3 Things to Know If You Have a Mental Health Condition and Committed a Crime

If You Are Facing Criminal Charges, You May Be Eligible for Diversion


If you have a diagnosable mental health condition and have committed a crime, you need to do these three things:

1. You Need an Attorney

The first, and most important is finding a criminal defense attorney to represent you. If you cannot afford an attorney one may be appointed by the court. An attorney can help fight the charges against you and determine the best course of action. They will be able to obtain evidence in your case including the police report.

2. You May Be Eligible for Diversion

In addition to preparing a defense, a lawyer will help determine whether you are eligible for a pre-trial diversion program. Under California Penal Code Section 1001.36 defendants with diagnosable mental health conditions may be eligible for a pre-trial diversion program.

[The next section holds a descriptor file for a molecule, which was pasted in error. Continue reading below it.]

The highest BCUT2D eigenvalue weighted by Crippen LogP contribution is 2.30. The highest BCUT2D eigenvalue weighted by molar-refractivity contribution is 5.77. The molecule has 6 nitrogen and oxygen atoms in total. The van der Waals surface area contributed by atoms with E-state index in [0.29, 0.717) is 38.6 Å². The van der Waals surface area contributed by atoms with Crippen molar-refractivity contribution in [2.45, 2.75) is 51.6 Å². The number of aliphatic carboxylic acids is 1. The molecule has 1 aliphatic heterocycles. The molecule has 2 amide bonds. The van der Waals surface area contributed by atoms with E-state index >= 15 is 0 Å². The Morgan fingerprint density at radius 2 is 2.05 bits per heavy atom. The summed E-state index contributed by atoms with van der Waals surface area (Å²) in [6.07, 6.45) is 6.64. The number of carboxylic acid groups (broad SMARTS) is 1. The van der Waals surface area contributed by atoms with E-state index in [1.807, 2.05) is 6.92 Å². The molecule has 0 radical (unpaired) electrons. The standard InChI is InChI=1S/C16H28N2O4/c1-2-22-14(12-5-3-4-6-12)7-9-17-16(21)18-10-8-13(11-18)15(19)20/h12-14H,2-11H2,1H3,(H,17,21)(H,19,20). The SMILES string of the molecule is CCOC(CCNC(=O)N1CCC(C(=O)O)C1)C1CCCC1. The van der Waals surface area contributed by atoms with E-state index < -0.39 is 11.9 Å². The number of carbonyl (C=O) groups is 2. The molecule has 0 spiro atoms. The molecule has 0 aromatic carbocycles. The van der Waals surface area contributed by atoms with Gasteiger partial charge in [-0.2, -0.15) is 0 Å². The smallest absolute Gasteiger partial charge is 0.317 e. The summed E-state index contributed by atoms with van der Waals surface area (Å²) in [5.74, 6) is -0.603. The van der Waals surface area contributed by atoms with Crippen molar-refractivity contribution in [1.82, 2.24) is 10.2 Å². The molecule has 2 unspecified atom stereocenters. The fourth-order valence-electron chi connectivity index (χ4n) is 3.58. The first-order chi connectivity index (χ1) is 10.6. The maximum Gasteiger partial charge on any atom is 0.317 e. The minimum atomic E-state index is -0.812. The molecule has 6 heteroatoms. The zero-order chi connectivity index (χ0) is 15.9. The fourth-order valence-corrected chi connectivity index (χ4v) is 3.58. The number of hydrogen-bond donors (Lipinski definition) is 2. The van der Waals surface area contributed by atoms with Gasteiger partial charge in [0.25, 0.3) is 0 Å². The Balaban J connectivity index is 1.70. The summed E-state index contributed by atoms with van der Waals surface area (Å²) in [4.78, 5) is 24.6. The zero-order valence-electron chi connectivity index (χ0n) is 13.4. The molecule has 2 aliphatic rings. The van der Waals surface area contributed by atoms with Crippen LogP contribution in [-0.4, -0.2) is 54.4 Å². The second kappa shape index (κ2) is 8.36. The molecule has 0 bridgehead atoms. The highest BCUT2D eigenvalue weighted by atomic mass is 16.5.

Eligibility may be based on the type of crime that was committed, whether the disorder played a significant role in the commission of the crime, and the type of disorder that the person suffers from. The defendant must agree to treatment as a condition of diversion and must successfully complete the program.

3. You Need to Get a Formal Diagnosis

In order to qualify for a mental health diversion program, you must have a mental health condition listed in the most recent edition of the Diagnostic and Statistical Manual of Mental Disorders. Certain conditions, however, do not qualify including antisocial personality disorder, borderline personality disorder, and pedophilia.

In order to prove the existence of a mental health disorder, the defendant must have evidence of a recent diagnosis by a qualified mental health expert. Obtaining a formal diagnosis can help you be approved for diversion.